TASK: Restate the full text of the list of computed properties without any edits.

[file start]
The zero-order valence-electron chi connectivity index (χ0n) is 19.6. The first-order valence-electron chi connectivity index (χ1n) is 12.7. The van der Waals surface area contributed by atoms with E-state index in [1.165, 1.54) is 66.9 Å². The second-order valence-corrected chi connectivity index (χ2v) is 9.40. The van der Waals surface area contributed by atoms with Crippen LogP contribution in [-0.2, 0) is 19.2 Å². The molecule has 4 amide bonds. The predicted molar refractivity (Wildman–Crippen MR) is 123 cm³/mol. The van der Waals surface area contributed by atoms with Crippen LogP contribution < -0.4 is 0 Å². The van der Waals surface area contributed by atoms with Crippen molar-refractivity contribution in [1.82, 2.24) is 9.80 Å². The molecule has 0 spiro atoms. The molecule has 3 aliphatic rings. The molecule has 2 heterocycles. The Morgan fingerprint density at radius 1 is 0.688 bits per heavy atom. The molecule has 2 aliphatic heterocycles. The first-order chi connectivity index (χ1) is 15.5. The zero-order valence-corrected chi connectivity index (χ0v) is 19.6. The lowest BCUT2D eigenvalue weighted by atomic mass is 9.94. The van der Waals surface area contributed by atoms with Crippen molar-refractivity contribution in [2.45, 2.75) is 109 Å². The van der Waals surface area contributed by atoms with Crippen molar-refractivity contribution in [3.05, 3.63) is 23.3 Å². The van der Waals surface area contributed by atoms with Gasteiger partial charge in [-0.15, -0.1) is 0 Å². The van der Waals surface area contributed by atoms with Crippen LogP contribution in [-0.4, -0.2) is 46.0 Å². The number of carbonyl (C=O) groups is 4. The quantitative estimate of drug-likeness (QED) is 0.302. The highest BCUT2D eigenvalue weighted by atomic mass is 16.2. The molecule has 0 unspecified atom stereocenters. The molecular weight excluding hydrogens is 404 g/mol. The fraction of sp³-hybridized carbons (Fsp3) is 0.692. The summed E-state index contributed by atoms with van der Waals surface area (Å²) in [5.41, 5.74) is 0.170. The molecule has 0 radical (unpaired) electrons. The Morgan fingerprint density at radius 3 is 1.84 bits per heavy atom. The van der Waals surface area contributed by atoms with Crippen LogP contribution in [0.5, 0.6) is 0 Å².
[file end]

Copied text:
The zero-order valence-electron chi connectivity index (χ0n) is 19.6. The first-order valence-electron chi connectivity index (χ1n) is 12.7. The van der Waals surface area contributed by atoms with E-state index in [1.165, 1.54) is 66.9 Å². The second-order valence-corrected chi connectivity index (χ2v) is 9.40. The van der Waals surface area contributed by atoms with Crippen LogP contribution in [-0.2, 0) is 19.2 Å². The molecule has 4 amide bonds. The predicted molar refractivity (Wildman–Crippen MR) is 123 cm³/mol. The van der Waals surface area contributed by atoms with Crippen LogP contribution < -0.4 is 0 Å². The van der Waals surface area contributed by atoms with Crippen molar-refractivity contribution in [1.82, 2.24) is 9.80 Å². The molecule has 0 spiro atoms. The molecule has 3 aliphatic rings. The molecule has 2 heterocycles. The Morgan fingerprint density at radius 1 is 0.688 bits per heavy atom. The molecule has 2 aliphatic heterocycles. The first-order chi connectivity index (χ1) is 15.5. The zero-order valence-corrected chi connectivity index (χ0v) is 19.6. The lowest BCUT2D eigenvalue weighted by atomic mass is 9.94. The van der Waals surface area contributed by atoms with Crippen molar-refractivity contribution in [2.45, 2.75) is 109 Å². The van der Waals surface area contributed by atoms with Crippen molar-refractivity contribution in [3.05, 3.63) is 23.3 Å². The van der Waals surface area contributed by atoms with Gasteiger partial charge in [-0.15, -0.1) is 0 Å². The van der Waals surface area contributed by atoms with Crippen LogP contribution in [-0.4, -0.2) is 46.0 Å². The number of carbonyl (C=O) groups is 4. The quantitative estimate of drug-likeness (QED) is 0.302. The highest BCUT2D eigenvalue weighted by atomic mass is 16.2. The molecule has 0 unspecified atom stereocenters. The molecular weight excluding hydrogens is 404 g/mol. The fraction of sp³-hybridized carbons (Fsp3) is 0.692. The summed E-state index contributed by atoms with van der Waals surface area (Å²) in [5.41, 5.74) is 0.170. The molecule has 0 radical (unpaired) electrons. The Morgan fingerprint density at radius 3 is 1.84 bits per heavy atom. The van der Waals surface area contributed by atoms with Crippen LogP contribution in [0.5, 0.6) is 0 Å².